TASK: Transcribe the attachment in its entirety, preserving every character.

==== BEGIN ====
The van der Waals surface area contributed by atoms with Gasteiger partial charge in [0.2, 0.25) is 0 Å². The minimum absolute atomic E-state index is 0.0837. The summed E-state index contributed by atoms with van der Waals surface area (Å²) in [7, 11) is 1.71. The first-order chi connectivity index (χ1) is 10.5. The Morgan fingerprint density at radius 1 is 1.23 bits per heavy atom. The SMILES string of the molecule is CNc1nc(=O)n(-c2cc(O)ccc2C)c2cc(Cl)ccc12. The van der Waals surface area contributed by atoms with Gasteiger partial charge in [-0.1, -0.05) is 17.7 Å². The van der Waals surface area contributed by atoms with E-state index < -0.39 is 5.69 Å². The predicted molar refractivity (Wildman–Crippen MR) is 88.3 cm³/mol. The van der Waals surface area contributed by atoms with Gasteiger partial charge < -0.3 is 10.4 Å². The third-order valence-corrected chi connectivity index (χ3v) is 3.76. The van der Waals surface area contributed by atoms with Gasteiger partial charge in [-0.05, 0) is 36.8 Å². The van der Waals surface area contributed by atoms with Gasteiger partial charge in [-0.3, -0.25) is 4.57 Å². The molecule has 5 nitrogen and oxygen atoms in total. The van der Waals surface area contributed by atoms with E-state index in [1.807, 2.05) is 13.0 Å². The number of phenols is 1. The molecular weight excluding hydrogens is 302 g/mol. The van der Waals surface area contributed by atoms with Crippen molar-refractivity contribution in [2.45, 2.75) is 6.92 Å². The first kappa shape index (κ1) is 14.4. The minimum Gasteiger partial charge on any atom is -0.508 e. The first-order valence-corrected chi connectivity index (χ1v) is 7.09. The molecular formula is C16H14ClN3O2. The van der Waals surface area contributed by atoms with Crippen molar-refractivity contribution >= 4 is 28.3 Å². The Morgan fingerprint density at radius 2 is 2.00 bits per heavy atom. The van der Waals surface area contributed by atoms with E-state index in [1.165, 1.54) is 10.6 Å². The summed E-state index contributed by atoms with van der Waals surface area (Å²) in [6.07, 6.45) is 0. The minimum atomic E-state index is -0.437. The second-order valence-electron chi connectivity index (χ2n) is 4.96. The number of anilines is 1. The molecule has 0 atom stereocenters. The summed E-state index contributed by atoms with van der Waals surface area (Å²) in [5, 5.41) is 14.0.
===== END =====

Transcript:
The van der Waals surface area contributed by atoms with Gasteiger partial charge in [0.2, 0.25) is 0 Å². The minimum absolute atomic E-state index is 0.0837. The summed E-state index contributed by atoms with van der Waals surface area (Å²) in [7, 11) is 1.71. The first-order chi connectivity index (χ1) is 10.5. The Morgan fingerprint density at radius 1 is 1.23 bits per heavy atom. The SMILES string of the molecule is CNc1nc(=O)n(-c2cc(O)ccc2C)c2cc(Cl)ccc12. The van der Waals surface area contributed by atoms with Gasteiger partial charge in [-0.1, -0.05) is 17.7 Å². The van der Waals surface area contributed by atoms with E-state index < -0.39 is 5.69 Å². The predicted molar refractivity (Wildman–Crippen MR) is 88.3 cm³/mol. The van der Waals surface area contributed by atoms with Gasteiger partial charge < -0.3 is 10.4 Å². The third-order valence-corrected chi connectivity index (χ3v) is 3.76. The van der Waals surface area contributed by atoms with Gasteiger partial charge in [-0.05, 0) is 36.8 Å². The van der Waals surface area contributed by atoms with Gasteiger partial charge in [-0.3, -0.25) is 4.57 Å². The molecule has 5 nitrogen and oxygen atoms in total. The van der Waals surface area contributed by atoms with E-state index in [1.807, 2.05) is 13.0 Å². The number of phenols is 1. The molecular weight excluding hydrogens is 302 g/mol. The van der Waals surface area contributed by atoms with Crippen molar-refractivity contribution in [2.45, 2.75) is 6.92 Å². The first kappa shape index (κ1) is 14.4. The minimum Gasteiger partial charge on any atom is -0.508 e. The first-order valence-corrected chi connectivity index (χ1v) is 7.09. The molecular formula is C16H14ClN3O2. The van der Waals surface area contributed by atoms with Crippen molar-refractivity contribution >= 4 is 28.3 Å². The Morgan fingerprint density at radius 2 is 2.00 bits per heavy atom. The van der Waals surface area contributed by atoms with E-state index in [1.165, 1.54) is 10.6 Å². The summed E-state index contributed by atoms with van der Waals surface area (Å²) in [6.07, 6.45) is 0. The minimum atomic E-state index is -0.437. The second-order valence-electron chi connectivity index (χ2n) is 4.96. The number of anilines is 1. The molecule has 0 atom stereocenters. The summed E-state index contributed by atoms with van der Waals surface area (Å²) in [5, 5.41) is 14.0.